Wednesday, March 15, 2006
When Irish Eyes are Smiling
When I was contacted in early February, about one of our 3rd grade NYC classes participating in a videoconference about St. Patrick's Day with a School from Cork, Ireland I immediately sent out an e-mail to all our schools looking for interested classes. I knew there would be "takers" but I had no idea of just how popular this program would be. I got so many responses from classes that were very enthusiastic to participate in the program. Not even the stipulation that a written lesson plan needed to be provided deterred those teachers from responding. It was difficult turning down so many. Why did this offer attract so many when so many other wonderful program opportunities attract so few or sometimes none at all. I think there were two elements that were very appealing. First of all the fact that a class in Ireland would be participating gave the conference an exotic component. Everyone loves an international connection! But the second element is that St. Patrick's Day is probably one of the most beloved holidays that is celebrated in our schools. As it was said more than once during today's videoconference "On St. Patrick's Day everyone is Irish".
Today was the day of the videoconference. The 3rd grade classes that participated in today's program were two of our classes from New York, one from Michigan, one from South Dakota and of course one from Cork, Ireland. Mrs. Healy's class from St. Vincent's School in Cork was using a videophone. All the other classes were using Polycoms. Bridging these technologies are still unchartered waters and although it worked yesterday during a test call, today only their audio made it across the Atlantic Ocean. So we listened to the beautiful brogues of the children in Mrs. Healy's class as they talked about the city of Cork and their celebrating of St. Patrick's Day. We learned that there are no specific foods for St. Patrick's Day and that often pizza is more popular than cornbeef and cabbage. Our students shared facts about their cities and how they celebrate St. Patrick's Day. They shared limericks and activities and got to ask a few questions.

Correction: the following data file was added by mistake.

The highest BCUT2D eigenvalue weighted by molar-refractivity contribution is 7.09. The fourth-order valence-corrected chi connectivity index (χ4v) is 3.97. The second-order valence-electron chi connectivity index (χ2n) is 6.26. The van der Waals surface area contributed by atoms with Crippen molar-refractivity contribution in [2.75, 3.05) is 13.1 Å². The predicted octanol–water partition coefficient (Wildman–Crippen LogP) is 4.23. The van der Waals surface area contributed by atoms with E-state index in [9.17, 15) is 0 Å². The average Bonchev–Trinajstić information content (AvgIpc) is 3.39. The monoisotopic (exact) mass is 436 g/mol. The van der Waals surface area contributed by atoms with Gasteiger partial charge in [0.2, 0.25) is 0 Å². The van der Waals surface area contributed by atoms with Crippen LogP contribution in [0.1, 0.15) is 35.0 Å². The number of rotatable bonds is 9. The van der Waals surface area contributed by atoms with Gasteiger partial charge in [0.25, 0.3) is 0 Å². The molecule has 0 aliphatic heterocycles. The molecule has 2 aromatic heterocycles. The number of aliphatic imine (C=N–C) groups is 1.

I hope that we will get to see Mrs. Healy's class one day as videoconferencing is such a visual technology that it would be nice to have faces to go with those voices. I'm sure those Irish eyes are smiling but it would have been nice if we could have seen them.